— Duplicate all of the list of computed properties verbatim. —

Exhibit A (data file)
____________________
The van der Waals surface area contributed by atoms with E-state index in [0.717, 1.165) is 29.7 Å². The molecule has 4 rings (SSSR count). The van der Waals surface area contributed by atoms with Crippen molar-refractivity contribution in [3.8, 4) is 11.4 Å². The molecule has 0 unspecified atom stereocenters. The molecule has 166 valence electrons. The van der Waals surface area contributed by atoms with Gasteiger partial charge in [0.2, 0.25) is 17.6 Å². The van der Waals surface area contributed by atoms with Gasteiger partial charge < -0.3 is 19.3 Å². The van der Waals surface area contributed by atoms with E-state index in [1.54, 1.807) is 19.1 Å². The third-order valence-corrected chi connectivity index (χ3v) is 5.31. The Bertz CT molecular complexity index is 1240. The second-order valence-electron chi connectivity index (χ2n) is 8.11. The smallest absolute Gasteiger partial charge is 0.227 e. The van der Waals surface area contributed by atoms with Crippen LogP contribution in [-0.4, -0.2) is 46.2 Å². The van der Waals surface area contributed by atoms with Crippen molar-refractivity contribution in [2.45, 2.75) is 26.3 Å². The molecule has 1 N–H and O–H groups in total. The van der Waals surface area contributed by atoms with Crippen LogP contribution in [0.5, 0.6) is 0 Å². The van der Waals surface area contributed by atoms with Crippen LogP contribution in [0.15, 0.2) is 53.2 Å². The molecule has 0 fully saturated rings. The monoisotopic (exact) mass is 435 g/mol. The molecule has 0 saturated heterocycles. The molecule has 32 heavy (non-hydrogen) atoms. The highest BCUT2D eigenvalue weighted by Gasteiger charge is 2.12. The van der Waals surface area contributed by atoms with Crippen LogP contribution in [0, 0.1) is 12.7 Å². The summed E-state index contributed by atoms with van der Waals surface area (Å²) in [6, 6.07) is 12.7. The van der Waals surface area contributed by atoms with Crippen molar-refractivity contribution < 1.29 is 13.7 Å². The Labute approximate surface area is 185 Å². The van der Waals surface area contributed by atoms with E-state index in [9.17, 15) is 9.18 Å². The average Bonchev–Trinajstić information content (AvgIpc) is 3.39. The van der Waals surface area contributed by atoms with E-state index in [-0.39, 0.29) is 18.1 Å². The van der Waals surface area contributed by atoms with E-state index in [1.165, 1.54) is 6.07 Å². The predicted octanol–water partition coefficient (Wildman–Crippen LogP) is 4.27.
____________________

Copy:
The van der Waals surface area contributed by atoms with E-state index in [0.717, 1.165) is 29.7 Å². The molecule has 4 rings (SSSR count). The van der Waals surface area contributed by atoms with Crippen molar-refractivity contribution in [3.8, 4) is 11.4 Å². The molecule has 0 unspecified atom stereocenters. The molecule has 166 valence electrons. The van der Waals surface area contributed by atoms with Gasteiger partial charge in [0.2, 0.25) is 17.6 Å². The van der Waals surface area contributed by atoms with Gasteiger partial charge < -0.3 is 19.3 Å². The van der Waals surface area contributed by atoms with E-state index in [1.54, 1.807) is 19.1 Å². The third-order valence-corrected chi connectivity index (χ3v) is 5.31. The Bertz CT molecular complexity index is 1240. The second-order valence-electron chi connectivity index (χ2n) is 8.11. The smallest absolute Gasteiger partial charge is 0.227 e. The van der Waals surface area contributed by atoms with Crippen LogP contribution in [-0.4, -0.2) is 46.2 Å². The van der Waals surface area contributed by atoms with Crippen molar-refractivity contribution in [2.45, 2.75) is 26.3 Å². The molecule has 1 N–H and O–H groups in total. The van der Waals surface area contributed by atoms with Crippen LogP contribution in [0.5, 0.6) is 0 Å². The van der Waals surface area contributed by atoms with Crippen LogP contribution in [0.15, 0.2) is 53.2 Å². The molecule has 0 fully saturated rings. The monoisotopic (exact) mass is 435 g/mol. The molecule has 0 saturated heterocycles. The molecule has 32 heavy (non-hydrogen) atoms. The highest BCUT2D eigenvalue weighted by Gasteiger charge is 2.12. The van der Waals surface area contributed by atoms with Crippen LogP contribution in [0, 0.1) is 12.7 Å². The summed E-state index contributed by atoms with van der Waals surface area (Å²) in [6, 6.07) is 12.7. The van der Waals surface area contributed by atoms with Crippen molar-refractivity contribution < 1.29 is 13.7 Å². The Labute approximate surface area is 185 Å². The van der Waals surface area contributed by atoms with E-state index in [9.17, 15) is 9.18 Å². The average Bonchev–Trinajstić information content (AvgIpc) is 3.39. The van der Waals surface area contributed by atoms with E-state index in [-0.39, 0.29) is 18.1 Å². The van der Waals surface area contributed by atoms with E-state index in [1.165, 1.54) is 6.07 Å². The predicted octanol–water partition coefficient (Wildman–Crippen LogP) is 4.27.